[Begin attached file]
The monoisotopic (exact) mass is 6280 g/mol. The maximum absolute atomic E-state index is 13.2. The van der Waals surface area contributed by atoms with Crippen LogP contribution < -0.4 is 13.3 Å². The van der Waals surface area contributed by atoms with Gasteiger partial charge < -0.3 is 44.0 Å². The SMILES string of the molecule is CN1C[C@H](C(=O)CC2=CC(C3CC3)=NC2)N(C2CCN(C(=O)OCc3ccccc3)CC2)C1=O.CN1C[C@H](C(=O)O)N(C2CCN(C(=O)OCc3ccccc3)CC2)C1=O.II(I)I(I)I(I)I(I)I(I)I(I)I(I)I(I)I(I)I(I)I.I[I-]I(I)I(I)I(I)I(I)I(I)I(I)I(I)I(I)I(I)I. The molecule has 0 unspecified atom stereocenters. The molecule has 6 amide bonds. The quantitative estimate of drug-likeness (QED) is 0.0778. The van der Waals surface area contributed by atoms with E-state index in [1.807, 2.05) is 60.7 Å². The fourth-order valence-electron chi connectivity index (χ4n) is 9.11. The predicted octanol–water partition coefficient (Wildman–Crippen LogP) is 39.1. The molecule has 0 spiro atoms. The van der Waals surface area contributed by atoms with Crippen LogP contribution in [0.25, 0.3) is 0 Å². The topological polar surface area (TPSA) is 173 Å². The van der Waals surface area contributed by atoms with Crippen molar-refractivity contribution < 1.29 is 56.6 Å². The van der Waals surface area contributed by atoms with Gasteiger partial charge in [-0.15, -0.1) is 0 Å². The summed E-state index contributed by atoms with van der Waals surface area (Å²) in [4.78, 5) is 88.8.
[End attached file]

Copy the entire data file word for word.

The monoisotopic (exact) mass is 6280 g/mol. The maximum absolute atomic E-state index is 13.2. The van der Waals surface area contributed by atoms with Crippen LogP contribution < -0.4 is 13.3 Å². The van der Waals surface area contributed by atoms with Gasteiger partial charge < -0.3 is 44.0 Å². The SMILES string of the molecule is CN1C[C@H](C(=O)CC2=CC(C3CC3)=NC2)N(C2CCN(C(=O)OCc3ccccc3)CC2)C1=O.CN1C[C@H](C(=O)O)N(C2CCN(C(=O)OCc3ccccc3)CC2)C1=O.II(I)I(I)I(I)I(I)I(I)I(I)I(I)I(I)I(I)I(I)I.I[I-]I(I)I(I)I(I)I(I)I(I)I(I)I(I)I(I)I(I)I. The molecule has 0 unspecified atom stereocenters. The molecule has 6 amide bonds. The quantitative estimate of drug-likeness (QED) is 0.0778. The van der Waals surface area contributed by atoms with E-state index in [1.807, 2.05) is 60.7 Å². The fourth-order valence-electron chi connectivity index (χ4n) is 9.11. The predicted octanol–water partition coefficient (Wildman–Crippen LogP) is 39.1. The molecule has 0 spiro atoms. The van der Waals surface area contributed by atoms with Crippen LogP contribution in [0.25, 0.3) is 0 Å². The topological polar surface area (TPSA) is 173 Å². The van der Waals surface area contributed by atoms with Crippen molar-refractivity contribution < 1.29 is 56.6 Å². The van der Waals surface area contributed by atoms with Gasteiger partial charge in [-0.15, -0.1) is 0 Å². The summed E-state index contributed by atoms with van der Waals surface area (Å²) in [4.78, 5) is 88.8.